Police have not officially listed the Messerschmitt murder as a gay case, raising concern among some activists that police may be downplaying the longstanding phenomenon of gay “pickup” murders.

Law enforcement experts in D.C. and other cities have said such murders are not hate crimes but crimes of opportunity in which a perpetrator targets a gay man for robbery by pretending to be interested in sex as a means of getting invited to the victim’s home or other meeting place. Such schemes sometimes result in a murder like the Messerschmitt case, law enforcement experts familiar with those cases have said.

D.C. Police Chief Peter Newsham, when asked about the unsolved trans and gay cases at a news conference last month, said the department routinely seeks to continue to release information about unsolved cases that had been released at the time the murders occurred.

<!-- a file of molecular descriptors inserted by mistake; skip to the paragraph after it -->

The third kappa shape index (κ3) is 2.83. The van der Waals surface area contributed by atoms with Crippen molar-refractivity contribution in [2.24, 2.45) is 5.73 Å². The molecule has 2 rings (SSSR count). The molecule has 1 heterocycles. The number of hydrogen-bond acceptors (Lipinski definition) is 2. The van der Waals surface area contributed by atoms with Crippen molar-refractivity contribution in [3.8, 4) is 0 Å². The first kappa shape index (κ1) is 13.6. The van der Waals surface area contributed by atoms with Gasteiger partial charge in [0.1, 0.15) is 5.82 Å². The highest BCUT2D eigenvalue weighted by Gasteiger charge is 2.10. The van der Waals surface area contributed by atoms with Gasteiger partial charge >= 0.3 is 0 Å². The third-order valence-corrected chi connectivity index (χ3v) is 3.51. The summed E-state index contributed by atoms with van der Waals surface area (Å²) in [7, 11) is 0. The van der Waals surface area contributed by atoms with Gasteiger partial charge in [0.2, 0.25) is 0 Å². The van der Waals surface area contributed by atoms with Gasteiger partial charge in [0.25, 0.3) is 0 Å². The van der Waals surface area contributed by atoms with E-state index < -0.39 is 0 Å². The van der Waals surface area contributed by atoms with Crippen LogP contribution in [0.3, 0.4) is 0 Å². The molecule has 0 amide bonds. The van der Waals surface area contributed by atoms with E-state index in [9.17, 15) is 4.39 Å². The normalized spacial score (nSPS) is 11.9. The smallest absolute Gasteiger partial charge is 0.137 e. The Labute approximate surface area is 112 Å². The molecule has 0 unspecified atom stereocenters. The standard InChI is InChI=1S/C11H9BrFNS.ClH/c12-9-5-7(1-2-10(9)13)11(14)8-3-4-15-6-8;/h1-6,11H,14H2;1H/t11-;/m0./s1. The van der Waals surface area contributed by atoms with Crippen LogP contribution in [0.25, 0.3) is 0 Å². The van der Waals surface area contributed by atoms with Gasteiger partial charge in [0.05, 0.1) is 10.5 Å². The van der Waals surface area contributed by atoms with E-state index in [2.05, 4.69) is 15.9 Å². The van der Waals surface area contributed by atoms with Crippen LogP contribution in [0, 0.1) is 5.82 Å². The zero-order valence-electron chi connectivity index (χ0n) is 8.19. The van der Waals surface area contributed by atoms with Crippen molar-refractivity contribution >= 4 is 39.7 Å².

“One of the things that are very beneficial to us in cold cases in particular is to highlight those cases again with the information we do have out to the public,” he said. “Because that can spur a memory or somebody may be in a different position in their life when they see that information and come forward now where they may not have otherwise done that,” Newsham said.

Homicide Branch commander Haythe said the unsolved gay and trans cases that are four years old or older are classified as “cold” cases. He said most of them are being investigated by Detective Danny Whalen, who is known as an experienced investigator who is highly knowledgeable on LGBT-related cases.

‘Tragic, heartbreaking, chilling’